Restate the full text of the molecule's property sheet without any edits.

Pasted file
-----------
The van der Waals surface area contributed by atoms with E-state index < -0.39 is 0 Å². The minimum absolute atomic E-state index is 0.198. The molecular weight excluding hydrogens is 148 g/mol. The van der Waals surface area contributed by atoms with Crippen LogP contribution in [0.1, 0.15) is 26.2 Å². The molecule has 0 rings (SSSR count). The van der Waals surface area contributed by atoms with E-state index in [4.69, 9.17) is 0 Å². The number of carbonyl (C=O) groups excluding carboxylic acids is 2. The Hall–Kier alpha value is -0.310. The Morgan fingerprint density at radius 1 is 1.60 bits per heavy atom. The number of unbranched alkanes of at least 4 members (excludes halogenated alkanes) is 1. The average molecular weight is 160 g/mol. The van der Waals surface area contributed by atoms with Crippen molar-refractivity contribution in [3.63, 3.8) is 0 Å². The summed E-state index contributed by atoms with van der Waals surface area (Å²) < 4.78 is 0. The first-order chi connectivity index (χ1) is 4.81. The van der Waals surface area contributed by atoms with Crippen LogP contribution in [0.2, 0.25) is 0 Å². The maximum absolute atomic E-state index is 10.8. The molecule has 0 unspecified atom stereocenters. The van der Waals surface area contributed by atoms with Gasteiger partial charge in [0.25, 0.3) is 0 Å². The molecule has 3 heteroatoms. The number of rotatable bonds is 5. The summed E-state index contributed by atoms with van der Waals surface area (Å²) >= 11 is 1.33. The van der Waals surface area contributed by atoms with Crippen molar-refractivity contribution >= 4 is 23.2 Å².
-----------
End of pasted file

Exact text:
The van der Waals surface area contributed by atoms with E-state index < -0.39 is 0 Å². The minimum absolute atomic E-state index is 0.198. The molecular weight excluding hydrogens is 148 g/mol. The van der Waals surface area contributed by atoms with Crippen LogP contribution in [0.1, 0.15) is 26.2 Å². The molecule has 0 rings (SSSR count). The van der Waals surface area contributed by atoms with E-state index in [4.69, 9.17) is 0 Å². The number of carbonyl (C=O) groups excluding carboxylic acids is 2. The Hall–Kier alpha value is -0.310. The Morgan fingerprint density at radius 1 is 1.60 bits per heavy atom. The number of unbranched alkanes of at least 4 members (excludes halogenated alkanes) is 1. The average molecular weight is 160 g/mol. The van der Waals surface area contributed by atoms with Crippen molar-refractivity contribution in [3.63, 3.8) is 0 Å². The summed E-state index contributed by atoms with van der Waals surface area (Å²) < 4.78 is 0. The first-order chi connectivity index (χ1) is 4.81. The van der Waals surface area contributed by atoms with Crippen LogP contribution in [0.2, 0.25) is 0 Å². The maximum absolute atomic E-state index is 10.8. The molecule has 0 unspecified atom stereocenters. The van der Waals surface area contributed by atoms with Gasteiger partial charge in [0.25, 0.3) is 0 Å². The molecule has 3 heteroatoms. The number of rotatable bonds is 5. The summed E-state index contributed by atoms with van der Waals surface area (Å²) >= 11 is 1.33. The van der Waals surface area contributed by atoms with Crippen molar-refractivity contribution >= 4 is 23.2 Å².